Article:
G. Gethin, S. Cowman
Journal of Wound Care, Vol. 17, Iss. 6, 01 Jun 2008, pp 241 - 247
Objective: To determine the qualitative bacteriological changes that occurred during a four-week treatment period with either manuka honey or a hydrogel dressing. This was the secondary outcome of a randomised controlled trial (RCT) that compared the efficacy of the two treatments in desloughing venous leg ulcers.Method: This was a prospective open label multicentre RCT with blinded microbiological outcome analysis. Randomisation was conducted via remote telephone. To be included, the wound bed needed to comprise at least 50% slough. Wound swabs were taken at the start of treatment and after four weeks. Results: In all, 108 patients (35 males, 73 females) aged 24–89 years (mean 68) enrolled into the study. Both groups were comparable at baseline. Eighteen patients (17%) were withdrawn due to a wound infection: six in the honey group and 12 in the hydrogel group. Staphylococcus aureus was the most common isolate, being identified in 41 wounds (38%). At baseline, meticillin-resistant Staphylococcus aureus was identified in 16 wounds (10 honey versus six hydrogel). After four weeks 70% (n=7) of the manuka-honey treated wounds versus 16% (n=1) of the hydrogel treated wounds had MRSA eradicated. Pseudomonas aeruginosa was reported in 14% (n=16) of all wounds at baseline. After four weeks 33% (n=2) treated with honey and 50% (n=5) treated with hydrogel had this eliminated. The number of wounds (n=11 at baseline; n=15 at week 4) with ?3 bacteria species remained constant over the four weeks. Conclusion: Manuka honey was effective in eradicating MRSA from 70% of chronic venous ulcers. The potential to prevent infection is increased when wounds are desloughed and MRSA is eliminated. This can be beneficial to prevent cross-infection.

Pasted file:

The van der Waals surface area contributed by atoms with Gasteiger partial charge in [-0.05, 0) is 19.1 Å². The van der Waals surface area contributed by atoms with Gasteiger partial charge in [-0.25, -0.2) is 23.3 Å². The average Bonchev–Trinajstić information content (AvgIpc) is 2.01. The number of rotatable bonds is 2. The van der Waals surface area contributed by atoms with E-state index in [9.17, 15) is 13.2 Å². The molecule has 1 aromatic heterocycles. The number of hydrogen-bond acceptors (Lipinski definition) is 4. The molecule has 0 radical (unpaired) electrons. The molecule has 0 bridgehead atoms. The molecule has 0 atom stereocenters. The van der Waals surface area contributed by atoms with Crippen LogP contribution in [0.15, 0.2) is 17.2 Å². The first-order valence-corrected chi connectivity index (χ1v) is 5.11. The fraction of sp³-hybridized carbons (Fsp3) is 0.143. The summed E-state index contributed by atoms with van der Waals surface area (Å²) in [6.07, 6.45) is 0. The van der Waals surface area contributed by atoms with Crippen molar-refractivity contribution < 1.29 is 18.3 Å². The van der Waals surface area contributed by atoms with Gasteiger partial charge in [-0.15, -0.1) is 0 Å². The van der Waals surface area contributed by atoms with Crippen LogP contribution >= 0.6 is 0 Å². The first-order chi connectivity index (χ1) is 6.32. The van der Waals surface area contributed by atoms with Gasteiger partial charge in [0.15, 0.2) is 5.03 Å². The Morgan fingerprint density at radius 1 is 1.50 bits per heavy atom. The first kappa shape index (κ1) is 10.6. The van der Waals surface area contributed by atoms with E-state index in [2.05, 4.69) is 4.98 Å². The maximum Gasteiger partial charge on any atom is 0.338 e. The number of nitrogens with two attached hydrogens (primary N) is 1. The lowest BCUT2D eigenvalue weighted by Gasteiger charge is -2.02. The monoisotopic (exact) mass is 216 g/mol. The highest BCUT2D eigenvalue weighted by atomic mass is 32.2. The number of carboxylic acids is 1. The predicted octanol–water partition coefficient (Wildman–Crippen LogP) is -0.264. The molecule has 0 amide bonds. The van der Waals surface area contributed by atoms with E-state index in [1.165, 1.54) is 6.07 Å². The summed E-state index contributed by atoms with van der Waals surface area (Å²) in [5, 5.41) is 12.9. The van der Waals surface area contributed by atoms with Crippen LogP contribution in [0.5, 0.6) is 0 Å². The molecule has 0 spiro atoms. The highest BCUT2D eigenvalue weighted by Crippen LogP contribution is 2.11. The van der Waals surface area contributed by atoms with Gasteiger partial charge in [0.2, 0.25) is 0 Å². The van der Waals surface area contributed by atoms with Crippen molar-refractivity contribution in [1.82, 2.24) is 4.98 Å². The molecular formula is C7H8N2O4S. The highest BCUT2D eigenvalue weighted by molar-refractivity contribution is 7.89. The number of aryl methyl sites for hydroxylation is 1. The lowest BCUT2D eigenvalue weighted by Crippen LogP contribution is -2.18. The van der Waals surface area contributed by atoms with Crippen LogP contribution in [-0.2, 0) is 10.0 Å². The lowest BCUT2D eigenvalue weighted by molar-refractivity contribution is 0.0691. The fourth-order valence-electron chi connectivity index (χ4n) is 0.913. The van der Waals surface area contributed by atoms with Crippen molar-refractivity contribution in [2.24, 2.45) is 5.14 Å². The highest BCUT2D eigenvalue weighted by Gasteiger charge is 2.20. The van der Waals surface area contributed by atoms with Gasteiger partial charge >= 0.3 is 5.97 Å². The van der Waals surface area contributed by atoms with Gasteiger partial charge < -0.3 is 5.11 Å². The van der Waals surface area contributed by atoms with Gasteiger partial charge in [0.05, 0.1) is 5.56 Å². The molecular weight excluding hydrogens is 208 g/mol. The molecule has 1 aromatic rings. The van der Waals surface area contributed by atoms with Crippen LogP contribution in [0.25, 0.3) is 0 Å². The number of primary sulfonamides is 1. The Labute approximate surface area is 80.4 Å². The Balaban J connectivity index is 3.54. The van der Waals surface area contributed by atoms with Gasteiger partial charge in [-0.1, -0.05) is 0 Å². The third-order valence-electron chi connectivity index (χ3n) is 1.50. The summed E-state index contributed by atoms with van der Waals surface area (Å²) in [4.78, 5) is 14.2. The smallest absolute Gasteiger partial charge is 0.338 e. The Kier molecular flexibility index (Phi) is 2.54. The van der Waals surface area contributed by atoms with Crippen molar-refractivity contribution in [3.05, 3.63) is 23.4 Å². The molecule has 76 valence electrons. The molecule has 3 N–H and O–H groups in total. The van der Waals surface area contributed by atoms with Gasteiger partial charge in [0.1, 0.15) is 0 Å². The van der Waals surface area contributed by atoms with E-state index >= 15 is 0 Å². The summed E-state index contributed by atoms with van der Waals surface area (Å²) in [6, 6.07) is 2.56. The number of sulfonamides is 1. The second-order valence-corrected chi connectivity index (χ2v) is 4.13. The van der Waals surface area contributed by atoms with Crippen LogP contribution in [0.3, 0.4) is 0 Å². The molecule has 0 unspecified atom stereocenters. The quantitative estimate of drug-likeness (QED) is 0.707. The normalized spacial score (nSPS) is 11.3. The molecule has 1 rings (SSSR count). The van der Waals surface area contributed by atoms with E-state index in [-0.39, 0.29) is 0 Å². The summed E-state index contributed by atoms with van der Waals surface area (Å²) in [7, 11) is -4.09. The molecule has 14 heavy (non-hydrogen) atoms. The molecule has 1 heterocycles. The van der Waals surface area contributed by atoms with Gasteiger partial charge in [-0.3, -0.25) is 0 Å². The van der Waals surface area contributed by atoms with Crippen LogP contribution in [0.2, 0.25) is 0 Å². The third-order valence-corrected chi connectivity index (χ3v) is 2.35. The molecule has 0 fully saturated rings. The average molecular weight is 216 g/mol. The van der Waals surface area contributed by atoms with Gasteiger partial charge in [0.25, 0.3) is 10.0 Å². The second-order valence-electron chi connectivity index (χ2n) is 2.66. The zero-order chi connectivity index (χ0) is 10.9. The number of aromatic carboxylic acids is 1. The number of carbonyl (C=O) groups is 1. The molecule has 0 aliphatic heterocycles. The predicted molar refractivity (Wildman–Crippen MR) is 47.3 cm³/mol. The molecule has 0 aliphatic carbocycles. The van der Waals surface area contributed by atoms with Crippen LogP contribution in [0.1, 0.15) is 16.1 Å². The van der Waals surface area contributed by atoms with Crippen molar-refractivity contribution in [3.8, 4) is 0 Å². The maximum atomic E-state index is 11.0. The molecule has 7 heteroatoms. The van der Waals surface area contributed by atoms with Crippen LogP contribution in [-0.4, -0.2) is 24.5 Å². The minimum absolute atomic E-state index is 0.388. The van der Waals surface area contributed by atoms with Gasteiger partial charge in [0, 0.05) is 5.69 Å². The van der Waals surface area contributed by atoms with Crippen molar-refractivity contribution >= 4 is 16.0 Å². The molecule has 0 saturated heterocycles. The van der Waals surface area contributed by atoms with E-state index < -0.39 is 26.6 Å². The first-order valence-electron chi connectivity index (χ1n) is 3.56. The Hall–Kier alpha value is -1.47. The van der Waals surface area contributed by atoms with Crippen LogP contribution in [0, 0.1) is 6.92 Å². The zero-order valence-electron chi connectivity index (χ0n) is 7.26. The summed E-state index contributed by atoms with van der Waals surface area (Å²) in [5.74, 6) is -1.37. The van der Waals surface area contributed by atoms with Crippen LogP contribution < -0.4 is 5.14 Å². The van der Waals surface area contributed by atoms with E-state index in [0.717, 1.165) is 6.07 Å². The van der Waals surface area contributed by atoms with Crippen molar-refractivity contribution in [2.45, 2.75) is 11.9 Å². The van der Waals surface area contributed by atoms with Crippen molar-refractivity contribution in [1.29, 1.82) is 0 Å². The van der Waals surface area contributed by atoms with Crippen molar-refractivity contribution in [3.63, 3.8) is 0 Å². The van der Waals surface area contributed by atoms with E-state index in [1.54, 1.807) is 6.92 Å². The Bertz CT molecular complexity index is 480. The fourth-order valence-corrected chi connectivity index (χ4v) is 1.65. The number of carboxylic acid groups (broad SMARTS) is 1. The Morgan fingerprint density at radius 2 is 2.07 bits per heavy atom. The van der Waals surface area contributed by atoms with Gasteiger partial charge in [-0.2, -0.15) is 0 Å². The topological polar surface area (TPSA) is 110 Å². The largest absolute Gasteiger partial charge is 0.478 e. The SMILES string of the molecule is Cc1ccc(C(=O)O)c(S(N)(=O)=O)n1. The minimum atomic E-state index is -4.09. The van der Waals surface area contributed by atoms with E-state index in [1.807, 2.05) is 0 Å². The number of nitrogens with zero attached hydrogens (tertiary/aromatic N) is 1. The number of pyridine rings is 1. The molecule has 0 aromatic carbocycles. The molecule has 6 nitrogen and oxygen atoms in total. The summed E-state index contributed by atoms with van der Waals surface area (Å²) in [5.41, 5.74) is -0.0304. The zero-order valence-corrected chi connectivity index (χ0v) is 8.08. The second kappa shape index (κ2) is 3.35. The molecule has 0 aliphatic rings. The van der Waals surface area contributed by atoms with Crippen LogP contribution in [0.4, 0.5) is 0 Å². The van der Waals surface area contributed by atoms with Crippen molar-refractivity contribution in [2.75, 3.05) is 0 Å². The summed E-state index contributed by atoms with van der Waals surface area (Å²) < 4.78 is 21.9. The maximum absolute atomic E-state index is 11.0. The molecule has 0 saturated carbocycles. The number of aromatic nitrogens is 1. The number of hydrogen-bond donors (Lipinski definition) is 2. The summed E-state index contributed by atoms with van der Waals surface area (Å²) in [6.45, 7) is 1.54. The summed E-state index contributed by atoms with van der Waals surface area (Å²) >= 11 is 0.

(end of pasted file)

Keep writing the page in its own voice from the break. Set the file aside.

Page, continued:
Declaration of interest: None.